interconnection with their close neighbours, for example, in relation to
shared common land or road systems. Dispersed settlements varied
enormously from region to region, but where they survive as earthworks
their distinguishing features include roads and other minor tracks,
platforms on which stood houses and other buildings such as barns,
enclosed crofts and small enclosed paddocks. In areas where stone was used
for building, the outlines of building foundations may still be clearly
visible. Communal areas of the settlement frequently include features such
as bakehouses, pinfolds and ponds. Areas of dispersed medieval settlement
are found in both the South Eastern Province and the Northern and Western
Province of England. They are found in upland and also in some lowland
areas. Where found their archaeological remains are one of the most
important sources for understanding about rural life in the five or more
centuries following the Norman Conquest.

Lynchets are a feature of the agricultural landscape caused by ploughing
and are found along the edges of a field or are located along the contours
within the field unit. Field boundaries, such as banks or walls, become
enlarged and overlain by hillwash material loosened by the cultivation
process, which builds up against them under the action of gravity. This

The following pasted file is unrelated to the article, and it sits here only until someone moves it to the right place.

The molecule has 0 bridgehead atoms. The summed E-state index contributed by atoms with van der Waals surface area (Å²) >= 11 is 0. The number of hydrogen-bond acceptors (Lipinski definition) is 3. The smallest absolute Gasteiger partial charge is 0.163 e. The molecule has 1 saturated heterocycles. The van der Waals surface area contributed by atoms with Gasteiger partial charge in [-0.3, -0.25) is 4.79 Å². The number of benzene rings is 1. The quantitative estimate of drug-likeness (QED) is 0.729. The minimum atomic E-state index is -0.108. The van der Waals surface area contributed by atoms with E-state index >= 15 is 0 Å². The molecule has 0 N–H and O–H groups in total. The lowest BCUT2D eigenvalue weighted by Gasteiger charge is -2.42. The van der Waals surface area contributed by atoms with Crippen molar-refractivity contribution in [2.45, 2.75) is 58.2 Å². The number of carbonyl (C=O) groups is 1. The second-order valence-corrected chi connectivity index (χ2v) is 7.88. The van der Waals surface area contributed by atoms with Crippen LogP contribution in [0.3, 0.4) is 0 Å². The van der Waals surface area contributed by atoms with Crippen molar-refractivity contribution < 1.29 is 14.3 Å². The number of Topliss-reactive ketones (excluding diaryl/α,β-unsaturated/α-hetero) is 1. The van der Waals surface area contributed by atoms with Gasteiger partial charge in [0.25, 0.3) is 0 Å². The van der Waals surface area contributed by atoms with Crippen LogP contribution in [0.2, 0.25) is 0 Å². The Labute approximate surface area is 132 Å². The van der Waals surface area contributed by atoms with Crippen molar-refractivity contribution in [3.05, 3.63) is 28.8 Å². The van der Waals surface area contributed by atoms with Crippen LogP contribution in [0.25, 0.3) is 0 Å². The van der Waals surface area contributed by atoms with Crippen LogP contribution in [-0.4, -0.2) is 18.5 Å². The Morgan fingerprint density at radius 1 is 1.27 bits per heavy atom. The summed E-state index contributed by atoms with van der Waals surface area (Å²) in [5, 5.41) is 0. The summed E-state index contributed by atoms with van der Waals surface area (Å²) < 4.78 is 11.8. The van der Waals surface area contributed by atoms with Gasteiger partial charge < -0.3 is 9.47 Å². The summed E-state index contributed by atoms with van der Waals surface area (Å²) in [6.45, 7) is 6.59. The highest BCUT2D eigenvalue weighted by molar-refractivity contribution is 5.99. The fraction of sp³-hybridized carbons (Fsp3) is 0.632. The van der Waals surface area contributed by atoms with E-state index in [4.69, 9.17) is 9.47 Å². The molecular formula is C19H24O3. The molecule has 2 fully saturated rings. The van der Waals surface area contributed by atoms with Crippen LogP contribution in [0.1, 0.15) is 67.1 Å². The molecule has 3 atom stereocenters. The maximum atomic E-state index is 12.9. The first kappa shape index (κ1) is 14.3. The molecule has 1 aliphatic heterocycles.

accumulation of earth is known as a positive lynchet. A corresponding
erosion from the downslope side of the boundary forms a negative lynchet.
Together the positive and negative lynchets form a terrace or a series of
terraces on a hillside and thus provide distinctive traces of medieval and
earlier agricultural activity. Medieval lynchets can be recognised in the
long rectangular fields, the so-called strip lynchets, laid out on sloping
terrain in post-Roman and medieval times.

Despite some stone robbing, Lacra Old Kirk medieval dispersed settlement
800m and 830m NNE of Bankfield House survives reasonably well. It is a
good example of this class of monument and is a rare example in north west
England of a medieval dispersed settlement which still exhibits good
survival of an associated series of strip lynchets.

Source: Historic England


Books and journals
Eccleston, J, 'Trans Cumb & West Antiq & Arch Soc. Old Ser.' in Ancient Remains At Lacra And Kirksanton, (1874), 279-80
Survey Report. ID No. 37320, RCHME, Old Kirk, (1999)
Survey Report. ID No. 37320, RCHME, Old Kirk, (1999)

Source: Historic England